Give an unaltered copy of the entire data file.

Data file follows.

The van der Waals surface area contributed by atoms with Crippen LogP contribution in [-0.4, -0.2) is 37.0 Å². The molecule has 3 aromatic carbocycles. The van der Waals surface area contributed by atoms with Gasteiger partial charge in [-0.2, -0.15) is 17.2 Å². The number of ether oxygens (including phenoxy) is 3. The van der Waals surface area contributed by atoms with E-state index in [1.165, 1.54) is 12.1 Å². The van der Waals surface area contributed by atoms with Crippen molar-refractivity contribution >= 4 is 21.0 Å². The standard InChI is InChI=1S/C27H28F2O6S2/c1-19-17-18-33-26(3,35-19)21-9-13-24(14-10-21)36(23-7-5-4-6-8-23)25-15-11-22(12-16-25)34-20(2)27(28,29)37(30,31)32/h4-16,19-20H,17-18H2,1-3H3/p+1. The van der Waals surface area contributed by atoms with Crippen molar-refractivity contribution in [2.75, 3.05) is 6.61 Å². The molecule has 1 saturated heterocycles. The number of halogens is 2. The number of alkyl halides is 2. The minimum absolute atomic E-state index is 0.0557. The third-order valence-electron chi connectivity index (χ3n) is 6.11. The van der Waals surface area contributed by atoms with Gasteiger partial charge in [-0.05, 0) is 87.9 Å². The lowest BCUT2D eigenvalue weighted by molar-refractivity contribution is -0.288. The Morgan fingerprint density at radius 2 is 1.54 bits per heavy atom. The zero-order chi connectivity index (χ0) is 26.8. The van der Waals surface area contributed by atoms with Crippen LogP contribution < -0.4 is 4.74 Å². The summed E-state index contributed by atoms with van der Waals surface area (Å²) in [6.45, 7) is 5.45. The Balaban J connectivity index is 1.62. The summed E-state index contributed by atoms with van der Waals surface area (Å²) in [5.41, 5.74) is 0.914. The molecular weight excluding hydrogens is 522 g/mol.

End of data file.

The van der Waals surface area contributed by atoms with Crippen LogP contribution in [-0.4, -0.2) is 37.0 Å². The molecule has 3 aromatic carbocycles. The van der Waals surface area contributed by atoms with Gasteiger partial charge in [-0.2, -0.15) is 17.2 Å². The number of ether oxygens (including phenoxy) is 3. The van der Waals surface area contributed by atoms with E-state index in [1.165, 1.54) is 12.1 Å². The van der Waals surface area contributed by atoms with Crippen molar-refractivity contribution >= 4 is 21.0 Å². The standard InChI is InChI=1S/C27H28F2O6S2/c1-19-17-18-33-26(3,35-19)21-9-13-24(14-10-21)36(23-7-5-4-6-8-23)25-15-11-22(12-16-25)34-20(2)27(28,29)37(30,31)32/h4-16,19-20H,17-18H2,1-3H3/p+1. The van der Waals surface area contributed by atoms with Crippen molar-refractivity contribution in [2.75, 3.05) is 6.61 Å². The molecule has 1 saturated heterocycles. The number of halogens is 2. The number of alkyl halides is 2. The minimum absolute atomic E-state index is 0.0557. The third-order valence-electron chi connectivity index (χ3n) is 6.11. The van der Waals surface area contributed by atoms with Gasteiger partial charge in [-0.05, 0) is 87.9 Å². The lowest BCUT2D eigenvalue weighted by molar-refractivity contribution is -0.288. The Morgan fingerprint density at radius 2 is 1.54 bits per heavy atom. The zero-order chi connectivity index (χ0) is 26.8. The van der Waals surface area contributed by atoms with Crippen LogP contribution < -0.4 is 4.74 Å². The summed E-state index contributed by atoms with van der Waals surface area (Å²) in [6.45, 7) is 5.45. The Balaban J connectivity index is 1.62. The summed E-state index contributed by atoms with van der Waals surface area (Å²) in [5.41, 5.74) is 0.914. The molecular weight excluding hydrogens is 522 g/mol.